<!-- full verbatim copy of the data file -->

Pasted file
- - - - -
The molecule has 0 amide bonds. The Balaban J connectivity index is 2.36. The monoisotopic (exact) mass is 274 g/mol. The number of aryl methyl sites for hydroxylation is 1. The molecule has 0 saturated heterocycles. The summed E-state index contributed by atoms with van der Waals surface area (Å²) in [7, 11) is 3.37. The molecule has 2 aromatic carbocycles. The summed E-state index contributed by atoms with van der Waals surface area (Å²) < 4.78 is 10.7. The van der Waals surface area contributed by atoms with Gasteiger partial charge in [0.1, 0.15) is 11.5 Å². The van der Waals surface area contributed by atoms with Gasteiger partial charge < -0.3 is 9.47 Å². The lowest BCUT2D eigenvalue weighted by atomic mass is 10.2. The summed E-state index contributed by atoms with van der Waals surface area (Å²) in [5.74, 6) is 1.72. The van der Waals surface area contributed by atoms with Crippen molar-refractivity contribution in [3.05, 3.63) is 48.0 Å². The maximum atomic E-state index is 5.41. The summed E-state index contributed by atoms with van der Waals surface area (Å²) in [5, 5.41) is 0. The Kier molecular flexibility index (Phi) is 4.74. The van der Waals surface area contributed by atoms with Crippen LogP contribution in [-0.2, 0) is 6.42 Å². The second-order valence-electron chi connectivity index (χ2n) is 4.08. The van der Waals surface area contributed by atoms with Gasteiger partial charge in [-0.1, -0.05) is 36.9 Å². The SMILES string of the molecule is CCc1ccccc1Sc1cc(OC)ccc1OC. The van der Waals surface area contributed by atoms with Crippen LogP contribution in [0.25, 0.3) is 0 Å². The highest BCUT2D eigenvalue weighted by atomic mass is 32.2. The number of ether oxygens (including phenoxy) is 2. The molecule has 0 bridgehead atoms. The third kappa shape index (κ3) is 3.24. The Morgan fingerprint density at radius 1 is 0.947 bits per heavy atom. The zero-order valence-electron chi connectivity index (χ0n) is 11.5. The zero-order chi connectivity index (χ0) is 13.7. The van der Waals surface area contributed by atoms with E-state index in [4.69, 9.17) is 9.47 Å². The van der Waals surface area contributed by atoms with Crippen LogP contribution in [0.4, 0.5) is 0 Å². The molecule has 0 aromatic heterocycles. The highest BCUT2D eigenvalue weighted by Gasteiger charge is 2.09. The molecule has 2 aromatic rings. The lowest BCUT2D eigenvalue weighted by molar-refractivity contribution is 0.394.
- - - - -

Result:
The molecule has 0 amide bonds. The Balaban J connectivity index is 2.36. The monoisotopic (exact) mass is 274 g/mol. The number of aryl methyl sites for hydroxylation is 1. The molecule has 0 saturated heterocycles. The summed E-state index contributed by atoms with van der Waals surface area (Å²) in [7, 11) is 3.37. The molecule has 2 aromatic carbocycles. The summed E-state index contributed by atoms with van der Waals surface area (Å²) < 4.78 is 10.7. The van der Waals surface area contributed by atoms with Gasteiger partial charge in [0.1, 0.15) is 11.5 Å². The van der Waals surface area contributed by atoms with Gasteiger partial charge < -0.3 is 9.47 Å². The lowest BCUT2D eigenvalue weighted by atomic mass is 10.2. The summed E-state index contributed by atoms with van der Waals surface area (Å²) in [5.74, 6) is 1.72. The van der Waals surface area contributed by atoms with Crippen molar-refractivity contribution in [3.05, 3.63) is 48.0 Å². The maximum atomic E-state index is 5.41. The summed E-state index contributed by atoms with van der Waals surface area (Å²) in [5, 5.41) is 0. The Kier molecular flexibility index (Phi) is 4.74. The van der Waals surface area contributed by atoms with Crippen LogP contribution in [-0.2, 0) is 6.42 Å². The second-order valence-electron chi connectivity index (χ2n) is 4.08. The van der Waals surface area contributed by atoms with Gasteiger partial charge in [-0.1, -0.05) is 36.9 Å². The SMILES string of the molecule is CCc1ccccc1Sc1cc(OC)ccc1OC. The van der Waals surface area contributed by atoms with Crippen LogP contribution in [0.25, 0.3) is 0 Å². The highest BCUT2D eigenvalue weighted by atomic mass is 32.2. The number of ether oxygens (including phenoxy) is 2. The molecule has 0 bridgehead atoms. The third kappa shape index (κ3) is 3.24. The Morgan fingerprint density at radius 1 is 0.947 bits per heavy atom. The zero-order valence-electron chi connectivity index (χ0n) is 11.5. The zero-order chi connectivity index (χ0) is 13.7. The van der Waals surface area contributed by atoms with E-state index in [4.69, 9.17) is 9.47 Å². The van der Waals surface area contributed by atoms with Crippen LogP contribution in [0.4, 0.5) is 0 Å². The molecule has 0 aromatic heterocycles. The highest BCUT2D eigenvalue weighted by Gasteiger charge is 2.09. The molecule has 2 aromatic rings. The lowest BCUT2D eigenvalue weighted by molar-refractivity contribution is 0.394.